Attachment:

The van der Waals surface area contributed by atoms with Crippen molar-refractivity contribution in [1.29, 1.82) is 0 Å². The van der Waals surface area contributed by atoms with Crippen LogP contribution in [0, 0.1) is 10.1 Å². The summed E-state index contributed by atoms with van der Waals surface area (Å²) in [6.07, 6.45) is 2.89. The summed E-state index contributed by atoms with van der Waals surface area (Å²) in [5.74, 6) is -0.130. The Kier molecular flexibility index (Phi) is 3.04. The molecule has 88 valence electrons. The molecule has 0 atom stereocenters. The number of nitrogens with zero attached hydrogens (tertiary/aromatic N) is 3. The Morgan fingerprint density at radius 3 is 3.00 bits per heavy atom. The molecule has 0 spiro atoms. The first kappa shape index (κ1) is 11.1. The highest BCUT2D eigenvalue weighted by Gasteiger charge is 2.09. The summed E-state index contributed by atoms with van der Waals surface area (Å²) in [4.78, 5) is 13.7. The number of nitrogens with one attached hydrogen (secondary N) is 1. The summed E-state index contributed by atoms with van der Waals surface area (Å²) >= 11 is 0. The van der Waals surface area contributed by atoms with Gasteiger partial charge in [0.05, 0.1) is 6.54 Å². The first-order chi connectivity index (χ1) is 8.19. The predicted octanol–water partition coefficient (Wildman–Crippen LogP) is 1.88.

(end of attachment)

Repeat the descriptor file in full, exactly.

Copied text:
The van der Waals surface area contributed by atoms with Crippen molar-refractivity contribution in [1.29, 1.82) is 0 Å². The van der Waals surface area contributed by atoms with Crippen LogP contribution in [0, 0.1) is 10.1 Å². The summed E-state index contributed by atoms with van der Waals surface area (Å²) in [6.07, 6.45) is 2.89. The summed E-state index contributed by atoms with van der Waals surface area (Å²) in [5.74, 6) is -0.130. The Kier molecular flexibility index (Phi) is 3.04. The molecule has 88 valence electrons. The molecule has 0 atom stereocenters. The number of nitrogens with zero attached hydrogens (tertiary/aromatic N) is 3. The Morgan fingerprint density at radius 3 is 3.00 bits per heavy atom. The molecule has 0 spiro atoms. The first kappa shape index (κ1) is 11.1. The highest BCUT2D eigenvalue weighted by Gasteiger charge is 2.09. The summed E-state index contributed by atoms with van der Waals surface area (Å²) in [4.78, 5) is 13.7. The number of nitrogens with one attached hydrogen (secondary N) is 1. The summed E-state index contributed by atoms with van der Waals surface area (Å²) >= 11 is 0. The van der Waals surface area contributed by atoms with Gasteiger partial charge in [0.05, 0.1) is 6.54 Å². The first-order chi connectivity index (χ1) is 8.19. The predicted octanol–water partition coefficient (Wildman–Crippen LogP) is 1.88.